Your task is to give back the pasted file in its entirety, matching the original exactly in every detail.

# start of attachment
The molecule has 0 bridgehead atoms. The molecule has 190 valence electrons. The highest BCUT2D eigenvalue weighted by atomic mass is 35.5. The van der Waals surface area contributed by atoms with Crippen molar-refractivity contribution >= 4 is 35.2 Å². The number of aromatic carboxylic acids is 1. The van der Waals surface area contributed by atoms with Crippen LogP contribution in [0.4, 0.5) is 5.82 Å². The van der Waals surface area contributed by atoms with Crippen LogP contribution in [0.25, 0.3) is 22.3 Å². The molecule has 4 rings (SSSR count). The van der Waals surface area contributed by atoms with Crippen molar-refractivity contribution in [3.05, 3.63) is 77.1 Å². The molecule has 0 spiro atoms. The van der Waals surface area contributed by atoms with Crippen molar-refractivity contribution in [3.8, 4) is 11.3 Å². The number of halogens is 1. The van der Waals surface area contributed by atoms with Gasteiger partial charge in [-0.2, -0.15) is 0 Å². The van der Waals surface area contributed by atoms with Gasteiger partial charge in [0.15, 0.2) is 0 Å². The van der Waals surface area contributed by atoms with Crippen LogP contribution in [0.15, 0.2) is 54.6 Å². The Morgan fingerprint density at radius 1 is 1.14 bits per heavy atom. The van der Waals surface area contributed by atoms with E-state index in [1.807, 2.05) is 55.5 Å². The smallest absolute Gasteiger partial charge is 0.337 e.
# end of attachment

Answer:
The molecule has 0 bridgehead atoms. The molecule has 190 valence electrons. The highest BCUT2D eigenvalue weighted by atomic mass is 35.5. The van der Waals surface area contributed by atoms with Crippen molar-refractivity contribution >= 4 is 35.2 Å². The number of aromatic carboxylic acids is 1. The van der Waals surface area contributed by atoms with Crippen LogP contribution in [0.4, 0.5) is 5.82 Å². The van der Waals surface area contributed by atoms with Crippen LogP contribution in [0.25, 0.3) is 22.3 Å². The molecule has 4 rings (SSSR count). The van der Waals surface area contributed by atoms with Crippen molar-refractivity contribution in [3.05, 3.63) is 77.1 Å². The molecule has 0 spiro atoms. The van der Waals surface area contributed by atoms with Crippen molar-refractivity contribution in [3.8, 4) is 11.3 Å². The number of halogens is 1. The van der Waals surface area contributed by atoms with Gasteiger partial charge in [-0.2, -0.15) is 0 Å². The van der Waals surface area contributed by atoms with Gasteiger partial charge in [0.15, 0.2) is 0 Å². The van der Waals surface area contributed by atoms with Crippen LogP contribution in [0.15, 0.2) is 54.6 Å². The Morgan fingerprint density at radius 1 is 1.14 bits per heavy atom. The van der Waals surface area contributed by atoms with E-state index in [1.807, 2.05) is 55.5 Å². The smallest absolute Gasteiger partial charge is 0.337 e.